Gateway to the Classics: The Way of the Gate by Carolyn Sherwin Bailey
The Way of the Gate by  Carolyn Sherwin Bailey

President Lincoln and the Bird

It was a long, long time ago when there were only hard country roads and children walked to school. There were no trolley cars or automobiles. The spring had come, and in the woods of the west there were new leaves on the trees and new nests among the branches.

In one tree where the leaves were so thick that they made a roof above her head, a mother bird was singing to her little ones. She had built her nest very carefully and well. It was made of horse hair and strong grasses, and lined with moss to make it a soft bed for the baby birds. All of the tiny eggs that the mother bird had laid in the nest had hatched. Now, her wings were spread over five downy helpless young birds.

"Grow bigger and stronger each day, my babies. When your wings are wider, I will teach you to fly," the mother bird chirped.

The nest was crowded. As the little birds moved about, they reached as far as the edge of the nest.

"Be careful! The ground is hard," twittered the mother bird.

But the baby birds wanted to try their wings. They would not keep still. Out of their nest one fell. Down, down to the ground it went and lay there, helpless. It might die because the mother bird could not carry it back into the nest.

Just then some men walked through the woods. They were talking very fast and very eagerly to one whom they called Mr. Lincoln. He listened to each with a kind smile on his honest, plain face. They came close to the bird that had fallen out of the nest. They almost stepped on it, but they passed it.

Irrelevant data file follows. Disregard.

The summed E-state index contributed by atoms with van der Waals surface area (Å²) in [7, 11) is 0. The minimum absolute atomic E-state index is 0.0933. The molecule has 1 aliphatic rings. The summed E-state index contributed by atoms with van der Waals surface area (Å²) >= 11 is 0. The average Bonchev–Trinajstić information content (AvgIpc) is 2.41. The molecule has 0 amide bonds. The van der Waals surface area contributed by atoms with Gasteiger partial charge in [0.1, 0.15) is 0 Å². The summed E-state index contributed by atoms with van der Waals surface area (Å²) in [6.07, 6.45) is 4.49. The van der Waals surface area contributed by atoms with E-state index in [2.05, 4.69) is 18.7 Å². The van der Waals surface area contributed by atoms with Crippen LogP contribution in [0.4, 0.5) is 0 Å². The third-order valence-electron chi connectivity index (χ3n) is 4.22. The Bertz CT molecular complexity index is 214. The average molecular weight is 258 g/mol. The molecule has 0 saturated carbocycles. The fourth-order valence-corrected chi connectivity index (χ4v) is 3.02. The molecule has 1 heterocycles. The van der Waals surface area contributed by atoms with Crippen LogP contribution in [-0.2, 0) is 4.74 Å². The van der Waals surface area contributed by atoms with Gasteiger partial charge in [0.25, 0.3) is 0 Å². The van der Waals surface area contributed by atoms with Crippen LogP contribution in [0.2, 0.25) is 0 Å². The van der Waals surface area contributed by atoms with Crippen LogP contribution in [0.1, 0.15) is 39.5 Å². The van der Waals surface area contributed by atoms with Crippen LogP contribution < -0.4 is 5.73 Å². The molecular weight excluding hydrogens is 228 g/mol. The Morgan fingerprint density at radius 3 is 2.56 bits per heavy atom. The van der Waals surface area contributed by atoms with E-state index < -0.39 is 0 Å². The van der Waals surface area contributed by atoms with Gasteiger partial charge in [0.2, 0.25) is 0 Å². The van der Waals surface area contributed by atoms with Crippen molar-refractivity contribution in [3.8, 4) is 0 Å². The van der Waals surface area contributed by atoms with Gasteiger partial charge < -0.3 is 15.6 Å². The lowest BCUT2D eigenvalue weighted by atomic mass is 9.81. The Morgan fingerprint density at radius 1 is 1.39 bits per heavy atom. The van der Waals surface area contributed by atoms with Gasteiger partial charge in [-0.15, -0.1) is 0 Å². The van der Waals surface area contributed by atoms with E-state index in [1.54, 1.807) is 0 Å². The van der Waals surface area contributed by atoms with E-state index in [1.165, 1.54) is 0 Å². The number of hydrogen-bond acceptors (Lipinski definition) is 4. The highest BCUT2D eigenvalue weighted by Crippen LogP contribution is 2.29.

"Of what account is a fallen bird!" they thought. "We are talking about matters that have to do with our country."

"Help my little bird! Oh, help my baby!" chirped the mother bird from a low bush near by. But the men went on, and left it. Not until they had gone some distance, did they find that their friend, Mr. Lincoln, was not with them.

They looked back. Then they saw him holding the little lost bird in his big brown hand. He was tall enough to reach its nest in the tree. He laid it gently beside the others, safe and unhurt.

"I could not have gone to sleep tonight," Mr. Lincoln said when he joined the other men, "if I had not given that little bird to its mother again!"

Nothing wonderful happened to those other men who had no time to help a fallen bird. Mr. Lincoln became one of our most loved Presidents of the United States. All his life long he helped those who were not able to help themselves, just as he put the lost bird back in its nest that day so long ago.

Learn to do well; seek justice, relieve the oppressed.

Isaiah i. 17.

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